Proposals to make banking better - Banking - News - Moneyfacts


Proposals to make banking better

Proposals to make banking better

Category: Banking

Updated: 17/05/2016
First Published: 17/05/2016

Switching current account to a better deal or to a provider with better service can be daunting, especially as comparing different accounts can be complex. It's perhaps no wonder then that nearly 60% of personal customers have stayed with the same bank for over 10 years, but this lack of movement means that providers can be lazy with their offerings - and that's bad news for consumers.

Re-energising the banking market

In light of this, the Competition & Markets Authority (CMA) has led an investigation into the retail banking sector and come up with a series of proposals to boost competition and give greater protection to customers. Essentially, it aims to make account information clearer and easier to understand so that comparing different accounts is not so arduous. It also wants to improve the Current Account Switch Service

and develop new online comparison tools.

Another key aim of the investigation was to find a way to give greater protection to those who use bank overdrafts. The report found that customers may be unaware when they go into an unauthorised overdraft or not realise the cost of doing so, so the CMA proposes that banks create an alert system that will help customers to avoid charges.

Being able to easily compare the various costs of overdrafts is also crucial, especially as research from Moneyfacts has found that these costs are increasing; for instance, the average monthly usage fee on authorised overdrafts has shot up from £4.61 two years ago to £6.88 today, while the average monthly usage fee on unauthorised overdrafts has risen from £43.88 two years ago to £55.69 today. However, with some accounts charging overdraft fees and others charging interest, comparing different accounts like-for-like can often be a headache.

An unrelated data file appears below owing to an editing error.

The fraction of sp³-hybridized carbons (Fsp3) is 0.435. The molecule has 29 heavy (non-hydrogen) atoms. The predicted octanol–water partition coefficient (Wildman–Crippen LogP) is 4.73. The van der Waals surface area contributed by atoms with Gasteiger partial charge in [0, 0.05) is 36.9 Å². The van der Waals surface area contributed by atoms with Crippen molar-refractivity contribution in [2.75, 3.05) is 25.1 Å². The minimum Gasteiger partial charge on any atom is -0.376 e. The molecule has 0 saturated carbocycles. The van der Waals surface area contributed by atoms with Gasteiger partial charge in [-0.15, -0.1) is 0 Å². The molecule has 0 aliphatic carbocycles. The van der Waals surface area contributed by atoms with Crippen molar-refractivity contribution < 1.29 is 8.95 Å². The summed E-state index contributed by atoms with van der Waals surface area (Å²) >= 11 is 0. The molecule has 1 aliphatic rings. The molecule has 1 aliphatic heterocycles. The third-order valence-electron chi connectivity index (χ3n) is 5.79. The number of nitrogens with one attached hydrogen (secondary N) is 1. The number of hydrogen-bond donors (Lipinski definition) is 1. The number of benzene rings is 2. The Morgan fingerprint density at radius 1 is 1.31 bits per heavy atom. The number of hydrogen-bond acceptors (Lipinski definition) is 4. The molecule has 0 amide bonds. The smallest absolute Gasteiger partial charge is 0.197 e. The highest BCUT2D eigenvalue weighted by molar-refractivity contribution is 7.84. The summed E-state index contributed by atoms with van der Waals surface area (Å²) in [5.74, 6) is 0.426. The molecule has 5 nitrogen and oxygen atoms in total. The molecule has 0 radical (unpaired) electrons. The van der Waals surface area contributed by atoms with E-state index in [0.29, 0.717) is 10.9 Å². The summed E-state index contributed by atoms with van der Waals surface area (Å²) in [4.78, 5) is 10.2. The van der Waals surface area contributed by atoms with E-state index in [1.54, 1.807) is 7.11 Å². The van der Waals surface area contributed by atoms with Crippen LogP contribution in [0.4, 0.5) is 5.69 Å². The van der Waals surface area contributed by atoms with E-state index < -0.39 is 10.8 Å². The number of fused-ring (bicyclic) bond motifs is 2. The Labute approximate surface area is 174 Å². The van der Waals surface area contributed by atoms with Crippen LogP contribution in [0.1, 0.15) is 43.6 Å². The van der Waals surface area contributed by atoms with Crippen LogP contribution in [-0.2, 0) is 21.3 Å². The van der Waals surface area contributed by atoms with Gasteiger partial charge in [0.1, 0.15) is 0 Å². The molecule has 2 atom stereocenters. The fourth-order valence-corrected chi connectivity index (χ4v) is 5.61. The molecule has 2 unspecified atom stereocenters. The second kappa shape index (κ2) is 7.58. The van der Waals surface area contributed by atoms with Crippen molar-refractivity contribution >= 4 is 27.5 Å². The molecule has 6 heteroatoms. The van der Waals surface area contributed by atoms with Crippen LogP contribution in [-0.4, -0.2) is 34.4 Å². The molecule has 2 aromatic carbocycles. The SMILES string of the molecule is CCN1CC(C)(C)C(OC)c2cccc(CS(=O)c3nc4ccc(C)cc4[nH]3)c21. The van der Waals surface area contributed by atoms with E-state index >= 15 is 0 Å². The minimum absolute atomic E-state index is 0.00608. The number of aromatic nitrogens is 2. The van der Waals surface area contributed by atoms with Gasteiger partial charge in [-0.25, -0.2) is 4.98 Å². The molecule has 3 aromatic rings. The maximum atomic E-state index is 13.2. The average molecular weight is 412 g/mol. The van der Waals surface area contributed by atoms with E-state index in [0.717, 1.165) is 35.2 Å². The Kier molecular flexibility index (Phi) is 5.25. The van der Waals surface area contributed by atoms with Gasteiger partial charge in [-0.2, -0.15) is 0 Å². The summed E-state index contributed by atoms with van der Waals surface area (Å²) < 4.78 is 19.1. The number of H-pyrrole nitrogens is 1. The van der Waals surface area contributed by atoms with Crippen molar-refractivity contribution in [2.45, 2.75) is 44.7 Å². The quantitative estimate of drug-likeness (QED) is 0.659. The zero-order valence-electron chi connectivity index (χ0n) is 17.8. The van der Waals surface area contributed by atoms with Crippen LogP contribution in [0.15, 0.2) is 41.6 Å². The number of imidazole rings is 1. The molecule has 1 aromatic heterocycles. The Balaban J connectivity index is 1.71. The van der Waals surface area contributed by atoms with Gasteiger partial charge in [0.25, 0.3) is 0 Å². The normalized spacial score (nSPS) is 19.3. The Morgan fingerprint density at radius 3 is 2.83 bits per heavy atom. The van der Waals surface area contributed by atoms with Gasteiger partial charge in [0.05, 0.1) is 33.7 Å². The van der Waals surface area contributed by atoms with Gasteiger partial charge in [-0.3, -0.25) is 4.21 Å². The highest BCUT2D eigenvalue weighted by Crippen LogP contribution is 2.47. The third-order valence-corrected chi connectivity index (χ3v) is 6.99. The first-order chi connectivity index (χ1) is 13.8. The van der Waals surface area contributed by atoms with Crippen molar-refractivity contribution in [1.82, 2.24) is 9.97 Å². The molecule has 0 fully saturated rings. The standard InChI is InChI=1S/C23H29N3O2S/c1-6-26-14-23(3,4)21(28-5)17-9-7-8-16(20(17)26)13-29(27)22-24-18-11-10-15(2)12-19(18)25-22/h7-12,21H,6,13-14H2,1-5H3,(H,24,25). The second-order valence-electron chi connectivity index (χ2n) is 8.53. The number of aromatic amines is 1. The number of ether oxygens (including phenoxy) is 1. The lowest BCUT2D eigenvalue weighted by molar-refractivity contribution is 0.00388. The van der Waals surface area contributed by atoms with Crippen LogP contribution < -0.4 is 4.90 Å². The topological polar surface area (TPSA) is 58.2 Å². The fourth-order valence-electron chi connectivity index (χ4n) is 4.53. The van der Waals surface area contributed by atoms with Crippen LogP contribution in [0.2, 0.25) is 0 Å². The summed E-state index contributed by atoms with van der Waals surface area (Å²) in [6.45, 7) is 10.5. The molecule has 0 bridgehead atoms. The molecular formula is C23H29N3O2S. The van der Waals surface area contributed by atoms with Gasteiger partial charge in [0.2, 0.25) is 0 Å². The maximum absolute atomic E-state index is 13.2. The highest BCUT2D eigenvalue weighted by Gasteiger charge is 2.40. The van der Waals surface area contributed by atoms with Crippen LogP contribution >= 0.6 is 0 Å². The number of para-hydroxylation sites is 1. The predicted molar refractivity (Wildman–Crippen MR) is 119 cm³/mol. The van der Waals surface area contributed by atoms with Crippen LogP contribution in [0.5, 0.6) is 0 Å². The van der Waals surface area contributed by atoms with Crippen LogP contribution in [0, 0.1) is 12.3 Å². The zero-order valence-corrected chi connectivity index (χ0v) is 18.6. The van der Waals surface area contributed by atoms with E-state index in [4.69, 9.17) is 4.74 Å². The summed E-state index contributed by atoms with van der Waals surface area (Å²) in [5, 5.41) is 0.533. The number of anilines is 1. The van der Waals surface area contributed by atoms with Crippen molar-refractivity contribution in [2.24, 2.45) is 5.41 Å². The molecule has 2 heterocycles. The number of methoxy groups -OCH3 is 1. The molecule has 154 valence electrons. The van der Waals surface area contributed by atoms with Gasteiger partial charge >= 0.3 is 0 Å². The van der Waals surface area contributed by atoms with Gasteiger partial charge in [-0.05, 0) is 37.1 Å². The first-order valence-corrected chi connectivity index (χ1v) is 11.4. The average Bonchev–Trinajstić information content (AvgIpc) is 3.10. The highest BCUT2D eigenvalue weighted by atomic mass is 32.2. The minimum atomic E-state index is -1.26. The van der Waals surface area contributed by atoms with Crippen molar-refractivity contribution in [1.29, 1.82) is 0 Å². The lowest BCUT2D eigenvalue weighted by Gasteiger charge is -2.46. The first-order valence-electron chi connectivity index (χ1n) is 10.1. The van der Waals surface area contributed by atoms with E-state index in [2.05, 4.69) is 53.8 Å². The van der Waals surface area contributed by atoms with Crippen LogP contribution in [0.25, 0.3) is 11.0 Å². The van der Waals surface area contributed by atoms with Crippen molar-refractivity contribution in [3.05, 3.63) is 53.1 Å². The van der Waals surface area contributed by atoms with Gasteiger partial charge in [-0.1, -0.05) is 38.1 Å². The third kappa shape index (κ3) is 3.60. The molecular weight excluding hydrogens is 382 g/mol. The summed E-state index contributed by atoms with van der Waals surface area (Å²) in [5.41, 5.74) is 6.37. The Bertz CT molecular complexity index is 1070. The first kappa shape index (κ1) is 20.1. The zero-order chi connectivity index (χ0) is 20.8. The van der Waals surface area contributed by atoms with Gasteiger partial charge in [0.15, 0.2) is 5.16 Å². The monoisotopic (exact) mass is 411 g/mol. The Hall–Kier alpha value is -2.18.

"For too long, banks have been able to sit back and not work hard enough for their personal and small business customers," commented Alasdair Smith of the CMA's Retail Banking Investigation. "We believe the strong and innovative package of measures we are proposing will give customers the information and tools they really need to get a better deal out of the banks. They will also protect those who fall into overdraft from being stung with unexpected fees."

However, while these proposals certainly signal a move in the right direction for consumers, some have argued that the proposed changes could go further: "The sentiment behind the latest suggestions from the CMA is welcome but there still needs to be a stronger crackdown on excessive charges and a greater attempt to level the playing field for current accounts," said Rachel Springall of Moneyfacts. "Consumers may be shying away from switching their account due to the complexity of comparing deals or a lack of motivation, which are issues that will take a long time to rectify."

Get yourself a better deal now

The proposals from the CMA are still just that - proposals. It may take some time for actual changes to filter in, but you don't have to wait to get yourself a better deal. Switching accounts can be worth the effort - according to calculations by the CMA, switching to a cheaper product could result in annual savings of £116 on average, so it's well worth taking the time to compare products and find the best fit for you.

Before you start looking, make sure you know what kind of account will suit you. If you never touch your overdraft, then a high interest current account may be a great idea, but if you find yourself regularly dipping into your overdraft, then a deal with low arranged overdraft fees and/or interest rates will be preferable. You can find out more about what to look for by reading our guides, and then once you're ready to start searching the market, check out our current account best buys.

Disclaimer: Information is correct as of the date of publication (shown at the top of this article). Any products featured may be withdrawn by their provider or changed at any time.

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